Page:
Researchers form Palo Alto Networks have detected a new variation of the briefly defeated Waledac spamming botnet, but this version is designed to be much more of a threat.
The latest incarnation of the botnet is reported to be able to sniff out login credentials for several email protocols as well as files with the .dat extension related to BitCoin and FTP.
"It is the first time that we have seen it. There have been other reports of Waledac popping up that were doing similar things, but the version of Waledac that was taken down by Microsoft was not stealing passwords," Palo Alto Networks' Wade Williamson says.
The security firm identified telltale signatures of the Waledac botnet code while studying samples of the password harvesting tool.
"We were able to match specific quirks in the code based on how the bot handles specific types of communications," Williamson continued.
Microsoft had played a key role in efforts to shut down the Waledac botnet in 2010, though the operation continued functioning at a diminished capacity for a period, and some researchers believe that the infamous Kelihos botnet may have been another incarnation of the Waledac code.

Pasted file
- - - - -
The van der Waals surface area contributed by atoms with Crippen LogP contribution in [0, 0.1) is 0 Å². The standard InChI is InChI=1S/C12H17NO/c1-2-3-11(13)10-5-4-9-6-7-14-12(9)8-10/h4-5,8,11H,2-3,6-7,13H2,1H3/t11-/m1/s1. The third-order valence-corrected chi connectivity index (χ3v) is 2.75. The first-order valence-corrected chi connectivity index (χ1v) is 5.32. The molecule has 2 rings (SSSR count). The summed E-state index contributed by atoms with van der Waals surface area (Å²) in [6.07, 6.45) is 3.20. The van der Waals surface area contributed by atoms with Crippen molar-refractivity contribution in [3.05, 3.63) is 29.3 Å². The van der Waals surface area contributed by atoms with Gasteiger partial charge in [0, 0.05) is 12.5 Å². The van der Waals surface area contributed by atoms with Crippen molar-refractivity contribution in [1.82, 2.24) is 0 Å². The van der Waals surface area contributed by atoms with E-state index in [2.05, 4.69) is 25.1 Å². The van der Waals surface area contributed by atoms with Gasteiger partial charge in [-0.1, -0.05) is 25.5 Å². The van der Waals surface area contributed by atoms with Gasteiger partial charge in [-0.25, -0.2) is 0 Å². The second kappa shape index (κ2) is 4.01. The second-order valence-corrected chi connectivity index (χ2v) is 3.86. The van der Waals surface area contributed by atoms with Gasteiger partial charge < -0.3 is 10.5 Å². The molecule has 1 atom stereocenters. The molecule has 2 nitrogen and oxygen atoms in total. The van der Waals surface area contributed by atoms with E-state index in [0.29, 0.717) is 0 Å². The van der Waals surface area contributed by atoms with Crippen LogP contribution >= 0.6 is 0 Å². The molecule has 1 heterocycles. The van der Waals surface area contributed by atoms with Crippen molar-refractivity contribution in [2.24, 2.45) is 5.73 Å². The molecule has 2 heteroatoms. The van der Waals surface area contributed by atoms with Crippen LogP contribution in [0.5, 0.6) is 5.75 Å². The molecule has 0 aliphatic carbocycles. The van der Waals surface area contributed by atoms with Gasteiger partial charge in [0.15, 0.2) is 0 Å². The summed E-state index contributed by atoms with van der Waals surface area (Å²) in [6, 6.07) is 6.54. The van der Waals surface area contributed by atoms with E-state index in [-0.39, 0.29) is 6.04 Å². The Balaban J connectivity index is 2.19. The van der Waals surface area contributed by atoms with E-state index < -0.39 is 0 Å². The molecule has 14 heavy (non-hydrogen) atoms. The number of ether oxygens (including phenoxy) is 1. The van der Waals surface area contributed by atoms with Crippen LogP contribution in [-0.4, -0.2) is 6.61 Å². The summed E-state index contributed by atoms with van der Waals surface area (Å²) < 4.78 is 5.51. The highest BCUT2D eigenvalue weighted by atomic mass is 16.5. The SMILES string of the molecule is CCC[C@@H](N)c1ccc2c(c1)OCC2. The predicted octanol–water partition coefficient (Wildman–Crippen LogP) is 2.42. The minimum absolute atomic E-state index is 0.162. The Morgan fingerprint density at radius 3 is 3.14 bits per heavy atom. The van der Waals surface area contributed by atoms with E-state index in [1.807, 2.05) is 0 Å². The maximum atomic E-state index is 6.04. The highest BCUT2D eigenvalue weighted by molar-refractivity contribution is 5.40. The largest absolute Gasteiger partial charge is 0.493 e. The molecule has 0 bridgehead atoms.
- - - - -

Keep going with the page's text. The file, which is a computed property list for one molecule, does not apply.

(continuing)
"Since taking down the Waledac botnet in 2010, the botnet remains dead and Microsoft continues to control the domains once used by the botnet’s operators. We also regularly work with ISPs and CERTs around the world to help people remove the Waledac malware and regain control of their computers. Meanwhile, we constantly monitor evolving threats, including variants of botnets we have taken down as well as emerging threats ... We also follow our botnet cases wherever they lead us to hold those responsible accountable for their actions," Microsoft's Richard Boscovich said.
Palo Alto Networks believes the new variant of Waledac could potentially be an operation instigated by a new group of attackers who may have come into possession of the botnet's code and tweaked it from a spamming tool to the one now being used for harvesting login credentials.
"We don't believe this has any impact on the domains controlled by Microsoft. This looks like a restart," Williamson surmised.
Microsoft was also instrumental in the Rustock botnet takedown. In February of 2011, Microsoft provided documentation that detailed the botnet's extensive structure in a federal court filing that was part of a lawsuit against a number of John Doe defendants.
Acting on the information Microsoft provided, federal marshals raided several internet hosting providers across the U.S. in March of this year, seizing servers suspected of being used as Rustock command and control units.